I have to transfer roughly 250gb of data from a Master Drive to lots of USB drives, all of identical size and brand. When I copy using the GUI in Mac OSX, it waits to copy all the files to one drive and then copies the same files to drive 2.

Is there a way to copy the files across so that each file/bit is only read once and then written multiple times? This would presumably be faster than reading the same data over and over again. I have seen this question asked before, but I couldn't understand how the terminal commands worked.

Just so you know, I have very little experience with terminal, so if anyone has any great code, could they please explain how I would adjust it work with for me?

Many thanks


  • If you have any programming experience then you could simply write a program for it. It's not that hard. – ratchet freak Apr 12 '16 at 12:05
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    Note that the OS should cache the data that is read, so it's still only actually read once. Whether the I/O scheduler is smart enough to parallelize the writes is another matter; I don't think this is a common enough scenario to optimize for. – user Apr 12 '16 at 12:18
  • @user I have the exact same problem as the Asker, your comment simplified my approach a lot! – Caveman Oct 13 at 17:33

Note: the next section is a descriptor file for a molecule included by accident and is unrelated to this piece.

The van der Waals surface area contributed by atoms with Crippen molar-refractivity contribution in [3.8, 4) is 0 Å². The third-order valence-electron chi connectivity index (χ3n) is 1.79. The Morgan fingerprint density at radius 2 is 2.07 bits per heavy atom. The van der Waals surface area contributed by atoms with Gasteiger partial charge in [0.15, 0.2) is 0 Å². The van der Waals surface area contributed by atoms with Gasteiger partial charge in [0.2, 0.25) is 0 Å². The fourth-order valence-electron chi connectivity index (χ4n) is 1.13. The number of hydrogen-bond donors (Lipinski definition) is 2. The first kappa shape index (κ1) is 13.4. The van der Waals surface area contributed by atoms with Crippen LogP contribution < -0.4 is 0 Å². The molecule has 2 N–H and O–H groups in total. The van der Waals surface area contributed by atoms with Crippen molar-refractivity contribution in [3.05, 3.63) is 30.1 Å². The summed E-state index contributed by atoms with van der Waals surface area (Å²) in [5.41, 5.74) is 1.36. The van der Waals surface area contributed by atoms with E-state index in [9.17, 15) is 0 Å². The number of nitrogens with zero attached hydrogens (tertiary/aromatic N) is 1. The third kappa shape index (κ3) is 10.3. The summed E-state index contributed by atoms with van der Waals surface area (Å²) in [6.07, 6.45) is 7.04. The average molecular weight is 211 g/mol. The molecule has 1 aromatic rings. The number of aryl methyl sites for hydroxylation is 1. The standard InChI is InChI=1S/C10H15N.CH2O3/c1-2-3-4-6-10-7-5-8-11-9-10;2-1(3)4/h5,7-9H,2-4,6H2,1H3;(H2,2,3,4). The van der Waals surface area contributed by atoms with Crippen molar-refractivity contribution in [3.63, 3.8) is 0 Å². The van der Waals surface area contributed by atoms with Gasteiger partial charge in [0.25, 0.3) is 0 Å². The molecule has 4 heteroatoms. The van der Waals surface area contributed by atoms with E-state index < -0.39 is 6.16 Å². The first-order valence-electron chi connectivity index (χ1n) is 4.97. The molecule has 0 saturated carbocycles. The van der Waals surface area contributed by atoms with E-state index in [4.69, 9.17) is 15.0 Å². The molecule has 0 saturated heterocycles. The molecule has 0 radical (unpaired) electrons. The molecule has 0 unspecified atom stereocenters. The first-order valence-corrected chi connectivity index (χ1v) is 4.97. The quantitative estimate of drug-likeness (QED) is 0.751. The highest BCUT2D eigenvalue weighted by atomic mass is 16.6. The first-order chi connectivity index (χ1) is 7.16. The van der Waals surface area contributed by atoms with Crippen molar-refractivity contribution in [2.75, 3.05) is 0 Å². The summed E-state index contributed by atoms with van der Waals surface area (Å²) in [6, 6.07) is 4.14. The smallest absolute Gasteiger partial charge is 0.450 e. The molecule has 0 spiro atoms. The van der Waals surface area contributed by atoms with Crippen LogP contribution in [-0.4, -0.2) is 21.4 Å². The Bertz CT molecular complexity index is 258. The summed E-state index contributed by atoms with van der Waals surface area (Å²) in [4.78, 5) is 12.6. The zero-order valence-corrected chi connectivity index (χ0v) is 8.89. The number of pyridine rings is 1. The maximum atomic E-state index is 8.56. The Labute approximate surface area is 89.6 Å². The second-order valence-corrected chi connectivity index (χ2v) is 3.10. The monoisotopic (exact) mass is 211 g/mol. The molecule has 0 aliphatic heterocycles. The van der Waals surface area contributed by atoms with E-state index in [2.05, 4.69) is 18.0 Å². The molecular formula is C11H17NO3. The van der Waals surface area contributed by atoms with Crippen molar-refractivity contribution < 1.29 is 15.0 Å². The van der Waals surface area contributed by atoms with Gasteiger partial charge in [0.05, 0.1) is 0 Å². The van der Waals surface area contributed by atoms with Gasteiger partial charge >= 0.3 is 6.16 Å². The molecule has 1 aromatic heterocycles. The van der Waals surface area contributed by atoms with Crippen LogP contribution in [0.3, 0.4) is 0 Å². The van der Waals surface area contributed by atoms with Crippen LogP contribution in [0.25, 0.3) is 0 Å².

I know little about Mac OSX, still I believe its standard tools are similar to ones in Linux.

If it was for Linux/Bash I would try:

tar -c /source/dirA/ /source/file1 | tee >(cd /foo/destination3/ && tar -x) >(cd /bar/destination2/ && tar -x) >(cd /foobar/destination1/ && tar -x) > /dev/null

Every destination will receive dirA/ and file1. You may give more arguments to the first tar (directories or files). In order to add another destination simply put additional tee argument in similar manner.

How does it work? First tar converts directories and files to a single bitstream that can be used in a pipe. The tee command forks that stream; every copy but one is extracted by tar in proper destination. The last copy moves down the pipe; it is discarded into /dev/null. (One may use the last copy for destination0 but the syntax would be different so I decided to keep it simple with tee only).

The code is a starting point. You may need to adjust it to work with OSX.

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  • Thanks for your detailed answer, sounds like an excellent solution, I happen to have found a rather simple GUI based solution but much appreciated – James Harding Apr 13 '16 at 12:17
  • You’re right; this does “make sense.”  (+1 for paying it forward.) – Scott Apr 10 '17 at 19:09

After a little head scratching, my boss reminded me that the free software Davinci Resolve (a colour grading application) now has some data wrangling facilities included. This allows you to select a source folder, multiple destinations and then it will copy each file simultaneously to each drive with one read and multiple writes.

I confirmed this through activity monitor which showed the data written per second to be three times greater than the read, and I was writing to three drives


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